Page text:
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December 13, 2012 11:36 AM What’s With Virginia Republicans?

By Jonathan Bernstein

Yesterday I said that it’s highly unlikely that states will actually adopt the “Pennsylvania plan” in which Republicans take advantage of GOP unified government in states which vote for Democrats in presidential elections to change the electoral vote allocation in those states, either to a district scheme (like the Maine/Nebraska system) or a proportional plan.

So as soon as I posted that, Dave Weigel reports that a Republican state senator from Virginia is pushing a district-based allocation there (and apparently it’s spread to Ohio, too).

Well, we’ll see.

As Steve Benen points out, Virginia has only gone to the Democratic presidential candidate three times in the last 60 years. It’s even worse than that, however: in both 2008 and 2012, Virginia was still more Republican than the national tipping point. Basically, if the nation had moved five points toward Romney (with current rules and uniform swing), Virginia would have gone Republican, with Obama winning 272-266. As it happens this time around, either Pennsylvania or Colorado was next up, with either of them giving Romney a win. But wait! If it was neither PA or CO but next in line New Hampshire that flipped, Romney wins 270-268…and if Virginia had adopted the district allocation scheme, Obama gets four or five of their 13 electoral votes and wins the election.

The same thing, by the way, with Ohio, which is usually slightly more Republican than the nation as a whole. In the election we actually had, a district or proportional plan in Ohio would have given a few meaningless votes to Romney, but in a closer election Obama would be the one benefiting from the split.

If Republicans could force a district plan across the whole country, they would benefit. But doing it in selected states is extremely risky.

So what’s happening in Virginia?

One possibility, the one that Benen draws out, is that Republicans are just very pessimistic there; they believe that soon it will be a solid Democratic state, and so they want to lock in rules that will work for them in those circumstances before they get a chance.

A second possibility is that Virginia Republicans, or at least some Virginia Republicans, are very stupid and do not realize that their partisan hardball is very likely to backfire.

And a third possibility is that Virginia Republicans have no intention of doing this, but that one state senator figured he could get some mileage out of proposing it.

My bet is on door #3. But who knows? I guess we’ll see what happens, but I’ll stick with what I said yesterday: I strongly suspect nothing will happen anywhere on this one.

[Cross-posted at A plain blog about politics]

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Jonathan Bernstein is a political scientist who writes about American politics, especially the presidency, Congress, parties, and elections.

Comments

  • Justin on December 13, 2012 3:36 PM:

    It's probably worth pointing out that if all 50 states followed Congressional gerrymandering, Romney would be president (and, indeed, the election would have been but a formality).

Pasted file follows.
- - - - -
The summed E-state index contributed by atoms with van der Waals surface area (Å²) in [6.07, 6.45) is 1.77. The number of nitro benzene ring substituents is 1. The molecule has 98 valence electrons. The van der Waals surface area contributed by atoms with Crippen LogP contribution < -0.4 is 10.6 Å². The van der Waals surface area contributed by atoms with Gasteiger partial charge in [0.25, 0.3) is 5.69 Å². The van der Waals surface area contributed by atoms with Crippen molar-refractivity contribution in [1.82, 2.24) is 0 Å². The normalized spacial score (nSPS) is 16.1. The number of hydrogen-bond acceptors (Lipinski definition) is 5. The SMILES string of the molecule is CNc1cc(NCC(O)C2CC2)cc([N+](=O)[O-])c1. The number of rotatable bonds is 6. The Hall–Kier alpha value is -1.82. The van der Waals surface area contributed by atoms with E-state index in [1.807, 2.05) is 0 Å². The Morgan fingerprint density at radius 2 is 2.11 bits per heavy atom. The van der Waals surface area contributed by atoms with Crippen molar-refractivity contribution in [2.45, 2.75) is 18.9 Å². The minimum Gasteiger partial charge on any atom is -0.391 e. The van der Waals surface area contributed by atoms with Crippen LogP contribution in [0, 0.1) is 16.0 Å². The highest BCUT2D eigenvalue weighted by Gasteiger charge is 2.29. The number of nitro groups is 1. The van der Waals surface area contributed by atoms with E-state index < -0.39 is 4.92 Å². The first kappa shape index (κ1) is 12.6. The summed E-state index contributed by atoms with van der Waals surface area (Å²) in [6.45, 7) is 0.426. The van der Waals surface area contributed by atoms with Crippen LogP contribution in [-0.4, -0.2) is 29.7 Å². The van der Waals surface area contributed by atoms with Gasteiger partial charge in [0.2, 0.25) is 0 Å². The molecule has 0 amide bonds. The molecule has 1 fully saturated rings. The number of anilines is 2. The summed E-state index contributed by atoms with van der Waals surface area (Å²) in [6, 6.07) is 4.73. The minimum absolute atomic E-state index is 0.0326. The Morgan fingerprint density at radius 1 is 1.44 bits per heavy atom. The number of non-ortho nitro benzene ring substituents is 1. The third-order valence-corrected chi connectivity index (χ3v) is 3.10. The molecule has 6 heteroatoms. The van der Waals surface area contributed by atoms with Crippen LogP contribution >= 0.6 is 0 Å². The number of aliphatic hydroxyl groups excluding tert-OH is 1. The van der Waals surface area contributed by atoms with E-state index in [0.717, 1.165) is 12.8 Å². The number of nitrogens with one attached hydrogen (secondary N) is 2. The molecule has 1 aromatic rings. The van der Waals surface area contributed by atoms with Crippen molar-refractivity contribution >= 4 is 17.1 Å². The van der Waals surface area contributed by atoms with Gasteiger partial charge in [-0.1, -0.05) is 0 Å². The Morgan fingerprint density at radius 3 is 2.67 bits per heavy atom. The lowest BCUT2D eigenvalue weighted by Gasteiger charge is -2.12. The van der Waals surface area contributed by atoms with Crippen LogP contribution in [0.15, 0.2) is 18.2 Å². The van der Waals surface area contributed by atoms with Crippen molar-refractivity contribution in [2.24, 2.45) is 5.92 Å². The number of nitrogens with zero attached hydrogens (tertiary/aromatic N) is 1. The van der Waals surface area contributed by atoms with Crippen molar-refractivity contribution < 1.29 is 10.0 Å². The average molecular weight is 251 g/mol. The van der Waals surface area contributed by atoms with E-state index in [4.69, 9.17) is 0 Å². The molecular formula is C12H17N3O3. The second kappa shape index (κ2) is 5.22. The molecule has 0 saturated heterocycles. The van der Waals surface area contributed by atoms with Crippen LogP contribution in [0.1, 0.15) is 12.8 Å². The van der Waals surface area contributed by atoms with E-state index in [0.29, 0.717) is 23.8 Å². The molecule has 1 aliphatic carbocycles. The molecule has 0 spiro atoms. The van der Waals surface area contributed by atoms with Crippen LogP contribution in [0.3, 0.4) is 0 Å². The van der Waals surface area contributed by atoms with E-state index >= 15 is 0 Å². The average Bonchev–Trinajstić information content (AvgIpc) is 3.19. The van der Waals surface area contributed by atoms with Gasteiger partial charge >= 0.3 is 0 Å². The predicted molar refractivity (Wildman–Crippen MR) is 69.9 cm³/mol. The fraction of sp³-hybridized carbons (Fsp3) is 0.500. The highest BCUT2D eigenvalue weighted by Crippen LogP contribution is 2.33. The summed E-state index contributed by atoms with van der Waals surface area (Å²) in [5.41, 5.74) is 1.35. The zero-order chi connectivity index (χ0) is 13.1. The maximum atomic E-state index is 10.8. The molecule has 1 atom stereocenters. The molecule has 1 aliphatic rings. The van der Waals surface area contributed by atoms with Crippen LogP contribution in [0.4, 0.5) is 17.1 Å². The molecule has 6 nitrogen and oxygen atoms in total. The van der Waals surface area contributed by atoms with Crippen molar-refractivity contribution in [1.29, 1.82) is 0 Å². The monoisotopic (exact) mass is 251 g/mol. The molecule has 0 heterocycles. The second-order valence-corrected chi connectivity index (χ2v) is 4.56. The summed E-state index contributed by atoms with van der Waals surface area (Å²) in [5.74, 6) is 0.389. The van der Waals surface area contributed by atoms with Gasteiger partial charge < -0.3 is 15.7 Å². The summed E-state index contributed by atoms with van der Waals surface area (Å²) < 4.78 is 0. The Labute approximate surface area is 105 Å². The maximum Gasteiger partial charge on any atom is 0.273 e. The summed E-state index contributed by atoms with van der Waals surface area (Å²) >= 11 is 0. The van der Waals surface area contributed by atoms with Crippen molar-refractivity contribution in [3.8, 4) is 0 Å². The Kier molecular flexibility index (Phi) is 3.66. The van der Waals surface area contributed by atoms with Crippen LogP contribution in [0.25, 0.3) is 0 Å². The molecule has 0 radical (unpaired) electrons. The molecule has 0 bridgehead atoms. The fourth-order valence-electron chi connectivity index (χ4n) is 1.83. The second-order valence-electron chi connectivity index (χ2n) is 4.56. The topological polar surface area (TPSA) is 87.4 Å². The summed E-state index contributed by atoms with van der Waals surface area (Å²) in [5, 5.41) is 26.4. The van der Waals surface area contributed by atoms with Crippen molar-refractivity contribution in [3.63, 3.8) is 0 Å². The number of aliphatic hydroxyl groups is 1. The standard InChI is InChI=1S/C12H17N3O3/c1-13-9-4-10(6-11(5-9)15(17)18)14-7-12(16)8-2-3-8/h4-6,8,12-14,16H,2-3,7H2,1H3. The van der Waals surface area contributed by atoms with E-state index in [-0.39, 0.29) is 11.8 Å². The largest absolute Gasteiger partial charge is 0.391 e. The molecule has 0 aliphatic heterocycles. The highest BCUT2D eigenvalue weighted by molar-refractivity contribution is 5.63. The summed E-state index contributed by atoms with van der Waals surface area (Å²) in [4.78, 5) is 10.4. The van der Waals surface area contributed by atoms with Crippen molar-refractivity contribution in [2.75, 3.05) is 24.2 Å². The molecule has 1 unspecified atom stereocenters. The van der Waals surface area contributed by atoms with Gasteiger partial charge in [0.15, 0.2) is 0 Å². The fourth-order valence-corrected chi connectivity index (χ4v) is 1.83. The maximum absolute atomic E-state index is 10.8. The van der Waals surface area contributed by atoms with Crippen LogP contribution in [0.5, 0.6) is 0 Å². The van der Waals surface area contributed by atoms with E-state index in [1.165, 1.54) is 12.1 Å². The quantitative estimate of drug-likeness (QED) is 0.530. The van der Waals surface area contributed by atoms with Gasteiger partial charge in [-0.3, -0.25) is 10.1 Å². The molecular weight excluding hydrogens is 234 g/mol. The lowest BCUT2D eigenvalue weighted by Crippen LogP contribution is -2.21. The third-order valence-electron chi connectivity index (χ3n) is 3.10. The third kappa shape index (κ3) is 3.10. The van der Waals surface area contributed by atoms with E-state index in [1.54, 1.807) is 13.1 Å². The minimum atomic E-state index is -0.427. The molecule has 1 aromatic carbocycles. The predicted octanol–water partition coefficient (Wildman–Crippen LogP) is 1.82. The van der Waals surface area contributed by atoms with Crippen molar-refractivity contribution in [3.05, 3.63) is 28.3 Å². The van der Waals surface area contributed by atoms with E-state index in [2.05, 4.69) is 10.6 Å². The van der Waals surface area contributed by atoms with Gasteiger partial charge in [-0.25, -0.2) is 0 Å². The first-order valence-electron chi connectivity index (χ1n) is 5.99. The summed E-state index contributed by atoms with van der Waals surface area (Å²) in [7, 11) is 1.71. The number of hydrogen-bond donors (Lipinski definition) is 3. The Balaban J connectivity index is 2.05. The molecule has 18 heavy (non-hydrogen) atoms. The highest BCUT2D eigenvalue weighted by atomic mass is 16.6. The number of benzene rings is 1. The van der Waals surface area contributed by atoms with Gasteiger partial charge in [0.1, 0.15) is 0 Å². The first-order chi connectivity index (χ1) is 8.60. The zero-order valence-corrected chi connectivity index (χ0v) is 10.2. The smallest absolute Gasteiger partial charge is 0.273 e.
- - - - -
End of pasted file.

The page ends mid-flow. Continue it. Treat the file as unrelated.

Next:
• LaFollette Progressive on December 13, 2012 5:56 PM:

    I hope you're right about this plan backfiring, but I don't really understand how that would happen. Blatant, absurd gerrymandering basically never backfires. Effectively re-engineering the Senate to require super-majority rule didn't backfire. The New York State Senate has been giving the GOP a near-permanent majority despite badly losing the popular vote for as long as anyone can remember. People complain about the unfairness of these situations, but they never seem to change for the better.

    All the centrist pundits will be briefly upset about this sort of hardball, but it won't last. Republicans will vote for Republicans and the tiny number of true swing voters will choose based on who they want to win, not based on punishing the Republicans for playing hardball. The rules will allow the GOP to win the Electoral College without a popular majority, and the conservative media will talk about how proper and Constitutional the whole process is.

    Before long, it becomes the new normal.

  • fry1laurie on December 13, 2012 5:58 PM:

    If Ohio would have done that, it would have given 12 of it 18 electoral votes to Romney, despite Obama winning with 50.1 percent of the vote. Think of the howls of protest this would bring in any state which gave the majority vote to one, but its E-votes to the loser.

  • Anonymous on December 14, 2012 9:58 AM:

    "A second possibility is that Virginia Republicans, or at least some Virginia Republicans, are very stupid"

    Ockham's Razor?

  • N.Wells on December 14, 2012 11:25 AM:

    I'm with LaFollette Progressive: the plan sort of floated in Ohio was to award electoral votes by winners in each congressional district. (The republicans also talked about doing something along those lines in their primaries, as a way of opening the door to doing in Democrats in the national election.) We are sufficiently gerrymandered in the Republicans' favor that republicans got all but four out of 16 congressional seats, way out of proportion to their actual 52.5% of the total popular vote.

    It would be great if all states awarded electoral college votes in proportion to their popular vote totals (the ongoing effort to have states switch once a sufficient number of other states make a similar commitment is great). It would be even better if we simply abandoned the whole electoral college mess and just went with the national popular vote. However, until then, permitting the worst of gerrymandering to control presidential vote outcomes is a horrifying surrender to a blatant and unprincipled attack on democracy.